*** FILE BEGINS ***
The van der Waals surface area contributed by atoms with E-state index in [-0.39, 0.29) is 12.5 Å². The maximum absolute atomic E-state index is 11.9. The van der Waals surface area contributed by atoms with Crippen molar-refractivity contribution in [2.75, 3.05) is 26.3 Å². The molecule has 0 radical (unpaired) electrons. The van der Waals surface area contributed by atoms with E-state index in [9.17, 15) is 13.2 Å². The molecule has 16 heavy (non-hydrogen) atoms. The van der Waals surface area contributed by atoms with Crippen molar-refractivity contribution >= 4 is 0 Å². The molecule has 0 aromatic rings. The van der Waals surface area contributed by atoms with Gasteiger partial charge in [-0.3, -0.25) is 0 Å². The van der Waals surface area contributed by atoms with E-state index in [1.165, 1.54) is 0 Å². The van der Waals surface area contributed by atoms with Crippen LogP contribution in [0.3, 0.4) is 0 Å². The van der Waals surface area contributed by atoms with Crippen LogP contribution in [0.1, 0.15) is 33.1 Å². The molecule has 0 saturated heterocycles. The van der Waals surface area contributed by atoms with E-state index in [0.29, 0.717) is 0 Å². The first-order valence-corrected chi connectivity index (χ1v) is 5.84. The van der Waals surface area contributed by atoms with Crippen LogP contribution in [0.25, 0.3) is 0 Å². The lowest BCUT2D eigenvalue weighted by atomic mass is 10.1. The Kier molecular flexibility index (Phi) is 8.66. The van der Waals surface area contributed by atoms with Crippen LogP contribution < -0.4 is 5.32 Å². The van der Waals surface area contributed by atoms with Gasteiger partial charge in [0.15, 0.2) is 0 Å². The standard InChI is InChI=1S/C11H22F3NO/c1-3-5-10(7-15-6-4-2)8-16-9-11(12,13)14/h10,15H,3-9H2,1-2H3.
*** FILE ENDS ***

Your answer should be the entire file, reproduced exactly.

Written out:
The van der Waals surface area contributed by atoms with E-state index in [-0.39, 0.29) is 12.5 Å². The maximum absolute atomic E-state index is 11.9. The van der Waals surface area contributed by atoms with Crippen molar-refractivity contribution in [2.75, 3.05) is 26.3 Å². The molecule has 0 radical (unpaired) electrons. The van der Waals surface area contributed by atoms with E-state index in [9.17, 15) is 13.2 Å². The molecule has 16 heavy (non-hydrogen) atoms. The van der Waals surface area contributed by atoms with Crippen molar-refractivity contribution >= 4 is 0 Å². The molecule has 0 aromatic rings. The van der Waals surface area contributed by atoms with Gasteiger partial charge in [-0.3, -0.25) is 0 Å². The van der Waals surface area contributed by atoms with E-state index in [1.165, 1.54) is 0 Å². The van der Waals surface area contributed by atoms with Crippen LogP contribution in [0.3, 0.4) is 0 Å². The van der Waals surface area contributed by atoms with Crippen LogP contribution in [0.1, 0.15) is 33.1 Å². The molecule has 0 saturated heterocycles. The van der Waals surface area contributed by atoms with E-state index in [0.29, 0.717) is 0 Å². The first-order valence-corrected chi connectivity index (χ1v) is 5.84. The van der Waals surface area contributed by atoms with Crippen LogP contribution in [0.25, 0.3) is 0 Å². The lowest BCUT2D eigenvalue weighted by atomic mass is 10.1. The Kier molecular flexibility index (Phi) is 8.66. The van der Waals surface area contributed by atoms with Crippen LogP contribution < -0.4 is 5.32 Å². The van der Waals surface area contributed by atoms with Gasteiger partial charge in [0.15, 0.2) is 0 Å². The standard InChI is InChI=1S/C11H22F3NO/c1-3-5-10(7-15-6-4-2)8-16-9-11(12,13)14/h10,15H,3-9H2,1-2H3.